A new study links air pollution to psychotic experiences in teenagers.

The research, conducted by scientists from King’s College London, was published in JAMA Psychiatry on Wednesday.

The findings could explain why teenagers who grow up in urban areas have a higher risk of psychosis, according to a release about the study.


Though researchers were able to find a connection, they did not prove air pollution was the cause of psychotic experiences, according to Dr. Joanne Newbury, from the Institute of Psychiatry, Psychology & Neuroscience, the lead author of the study.

“We found that adolescent psychotic experiences were more common in urban areas,” Newbury said in the release. “While the study could not show pollutants caused adolescents to have psychotic experiences, our findings suggest that air pollution could be a contributing factor in the link between city living and psychotic experiences.”


A psychotic experience can include hearing voices and extreme paranoia. These experiences tend to be more common in teenagers than adults, according to the release, but teens who report those experiences are more likely to develop psychotic disorders or other mental health problems.

Researchers used information from the E-Risk study, which includes data from 2,232 children born in England and Wales.

Scientists used hourly estimates of air pollution from locations where the teens spent a majority of their time when they were 17, in order to calculate their exposure to air pollution. They also used private interviews about their psychotic experiences when they turned 18.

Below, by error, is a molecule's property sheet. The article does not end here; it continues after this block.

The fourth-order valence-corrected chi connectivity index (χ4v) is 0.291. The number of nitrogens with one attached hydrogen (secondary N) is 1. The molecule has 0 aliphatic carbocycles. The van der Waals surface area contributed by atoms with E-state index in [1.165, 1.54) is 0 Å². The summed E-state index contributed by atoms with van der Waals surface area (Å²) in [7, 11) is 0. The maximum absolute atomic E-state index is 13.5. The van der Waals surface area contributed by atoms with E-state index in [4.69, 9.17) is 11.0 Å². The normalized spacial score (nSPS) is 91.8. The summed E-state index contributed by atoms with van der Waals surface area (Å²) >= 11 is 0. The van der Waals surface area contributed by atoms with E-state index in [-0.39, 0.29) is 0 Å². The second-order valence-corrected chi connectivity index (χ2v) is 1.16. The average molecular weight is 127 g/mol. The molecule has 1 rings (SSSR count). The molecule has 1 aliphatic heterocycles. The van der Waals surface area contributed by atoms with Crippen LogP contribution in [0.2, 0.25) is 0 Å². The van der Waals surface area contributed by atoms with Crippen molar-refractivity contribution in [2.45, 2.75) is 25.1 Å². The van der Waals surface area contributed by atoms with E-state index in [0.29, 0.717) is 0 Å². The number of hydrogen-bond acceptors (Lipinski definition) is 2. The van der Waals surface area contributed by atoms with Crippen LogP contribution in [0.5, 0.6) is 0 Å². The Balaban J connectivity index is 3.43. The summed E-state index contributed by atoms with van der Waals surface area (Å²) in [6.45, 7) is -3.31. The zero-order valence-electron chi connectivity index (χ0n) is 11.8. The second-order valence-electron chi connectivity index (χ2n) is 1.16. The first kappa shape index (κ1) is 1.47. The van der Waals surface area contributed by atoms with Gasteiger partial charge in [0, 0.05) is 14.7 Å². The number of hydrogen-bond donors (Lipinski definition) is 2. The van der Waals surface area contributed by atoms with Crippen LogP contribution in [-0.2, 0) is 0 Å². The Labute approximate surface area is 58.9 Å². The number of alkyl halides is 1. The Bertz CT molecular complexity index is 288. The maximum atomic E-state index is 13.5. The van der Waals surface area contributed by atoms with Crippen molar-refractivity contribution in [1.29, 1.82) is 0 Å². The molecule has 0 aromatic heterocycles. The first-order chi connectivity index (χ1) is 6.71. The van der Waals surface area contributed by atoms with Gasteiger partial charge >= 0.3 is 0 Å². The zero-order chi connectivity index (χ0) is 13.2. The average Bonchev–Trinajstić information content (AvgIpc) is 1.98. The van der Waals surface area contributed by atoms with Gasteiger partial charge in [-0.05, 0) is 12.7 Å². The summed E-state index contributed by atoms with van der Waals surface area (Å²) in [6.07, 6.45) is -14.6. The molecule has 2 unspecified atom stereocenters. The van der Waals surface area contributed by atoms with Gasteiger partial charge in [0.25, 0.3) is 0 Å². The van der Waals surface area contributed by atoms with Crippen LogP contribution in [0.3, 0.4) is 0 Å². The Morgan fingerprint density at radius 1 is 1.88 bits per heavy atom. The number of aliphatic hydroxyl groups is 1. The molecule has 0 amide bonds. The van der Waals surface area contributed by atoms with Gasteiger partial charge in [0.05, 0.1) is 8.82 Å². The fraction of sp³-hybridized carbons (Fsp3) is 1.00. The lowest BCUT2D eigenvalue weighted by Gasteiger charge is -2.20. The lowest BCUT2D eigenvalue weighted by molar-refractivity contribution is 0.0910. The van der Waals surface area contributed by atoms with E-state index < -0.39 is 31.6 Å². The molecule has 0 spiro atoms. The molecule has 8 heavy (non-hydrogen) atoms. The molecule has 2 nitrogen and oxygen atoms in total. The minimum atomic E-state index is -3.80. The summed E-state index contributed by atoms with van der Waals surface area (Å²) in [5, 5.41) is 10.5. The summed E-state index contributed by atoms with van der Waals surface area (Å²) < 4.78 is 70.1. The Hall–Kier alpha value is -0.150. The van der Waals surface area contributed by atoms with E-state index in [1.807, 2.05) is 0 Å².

Even accounting for risk factors for psychosis, researchers found psychotic experiences were “significantly more common” for teens who had the highest exposure to air pollution, made up of nitrogen dioxide, nitrogen oxide, and tiny particulate matter.

“Children and young people are most vulnerable to the health impacts of air pollution owing to the juvenility of the brain and respiratory system,” Professor Frank Kelly, of Environmental Health at King’s College London, the co-author of the study, said.

“Given that 70 percent of the world’s population will live in cities by 2050, uncovering the mechanisms linking the urban environment to psychosis should be an urgent health priority,” Kelly added.